I mentioned in an earlier post, Christian Persecution: In the West, Where the War is Forced Upon Us, that violent persecution of a group of people doesn’t spring fully-formed from the head of some political Zeus. It evolves in an almost invisible progression from a series of smaller things.
It almost always begins with simple criticism, some of which may even be valid. In time, this moves to unjust badgering, slanders and verbal harassment, which is coupled with agitation for changes in the law that impinge on the rights and freedoms of the group under attack. The legal discriminations begin slowly, again at first in areas that may even seem reasonable. Over time, they cut more and more deeply into the basic rights and essential freedoms of the target group. At the same time, insults and verbal harassment move into hectoring, hate speech and outright attempts to silence people.
This is where Christians are now in the Western World. We are bombarded with verbal attacks on our faith in the media, in our conversations, at our schools and even in our friendships and families. We must make the decision over and over to either be quiet and let this bigotry stand or engage in unsettling and exhausting battles that always seem to involve personal insults. At the same time, law-makers, government agencies and courts create laws, mandates and rulings that attempt to compel us to violate our faith or face legal sanctions, or prohibit us from the outward practice of our faith.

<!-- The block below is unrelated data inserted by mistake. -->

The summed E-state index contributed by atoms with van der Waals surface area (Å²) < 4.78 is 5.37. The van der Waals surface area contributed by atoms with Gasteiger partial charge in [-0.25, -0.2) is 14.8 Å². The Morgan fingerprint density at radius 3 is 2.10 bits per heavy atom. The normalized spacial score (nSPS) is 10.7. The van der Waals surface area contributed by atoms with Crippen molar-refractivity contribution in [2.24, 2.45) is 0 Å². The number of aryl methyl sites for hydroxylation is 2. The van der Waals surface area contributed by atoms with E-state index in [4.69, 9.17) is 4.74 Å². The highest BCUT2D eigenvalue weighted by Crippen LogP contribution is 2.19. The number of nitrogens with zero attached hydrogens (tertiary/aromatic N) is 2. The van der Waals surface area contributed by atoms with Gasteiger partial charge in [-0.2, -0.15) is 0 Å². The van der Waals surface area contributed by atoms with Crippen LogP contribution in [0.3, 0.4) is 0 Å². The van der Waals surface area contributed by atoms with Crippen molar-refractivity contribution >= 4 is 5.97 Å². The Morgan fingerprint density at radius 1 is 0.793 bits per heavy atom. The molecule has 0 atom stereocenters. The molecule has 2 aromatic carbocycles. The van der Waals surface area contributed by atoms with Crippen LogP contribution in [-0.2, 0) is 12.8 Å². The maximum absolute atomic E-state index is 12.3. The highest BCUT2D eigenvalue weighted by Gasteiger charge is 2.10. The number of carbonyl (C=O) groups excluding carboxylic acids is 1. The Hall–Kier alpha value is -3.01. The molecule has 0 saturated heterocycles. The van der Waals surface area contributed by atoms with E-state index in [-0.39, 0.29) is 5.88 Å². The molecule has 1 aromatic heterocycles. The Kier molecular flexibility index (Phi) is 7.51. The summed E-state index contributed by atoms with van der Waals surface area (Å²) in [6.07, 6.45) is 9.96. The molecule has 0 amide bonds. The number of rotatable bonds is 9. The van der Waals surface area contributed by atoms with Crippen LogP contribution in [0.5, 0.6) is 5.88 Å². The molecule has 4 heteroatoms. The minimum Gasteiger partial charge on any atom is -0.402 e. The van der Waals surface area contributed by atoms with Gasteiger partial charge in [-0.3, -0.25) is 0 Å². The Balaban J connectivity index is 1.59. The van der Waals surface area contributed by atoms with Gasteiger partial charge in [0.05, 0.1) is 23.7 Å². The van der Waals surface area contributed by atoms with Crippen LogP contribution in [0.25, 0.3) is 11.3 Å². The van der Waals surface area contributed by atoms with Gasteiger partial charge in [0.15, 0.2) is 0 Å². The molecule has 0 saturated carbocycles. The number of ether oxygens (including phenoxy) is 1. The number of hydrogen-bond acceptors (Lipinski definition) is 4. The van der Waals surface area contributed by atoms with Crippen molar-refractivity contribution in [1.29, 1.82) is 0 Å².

The HHS Mandate is an example of the government intruding on the free exercise of religion. The lawsuit against the British government over a woman’s right to wear a cross on a necklace to work without being fired is an example of how Christians are being forced to resist laws limiting the outward practice of their faith. There are many other examples of both these things that I could add.
The next move after legal discrimination and social hazing is violent persecution. Many Christians around the world face violent persecution, up to and including mass murder, because of their faith. We are not at that level in the Western world, but we have moved quite a distance down the continuum that leads to it.
When I published the earlier post, I received a few angry denunciations and ad hominem jibes, both on this board and in other venues. These comments fell along the predictable lines that I have seen over and again from people who have decided that there is a group of people that they want to persecute and attack.
In my experience, nothing makes people so angry as telling them that they may not kill, discriminate against, exploit, or attack some group of people that they have decided is outside the pale of human consideration.
I’m not a psychologist. I’m also not a theologian. But I’ve always felt that these people were influenced by the devil. There have been times in my job as a legislator that I have encountered such rage and hatred from someone who wants me to give them the legal right to kill or exploit others that it almost singed my skin when they looked at me. It was as if the devil was walking on two human feet, talking with a human mouth, and looking at me through human eyes.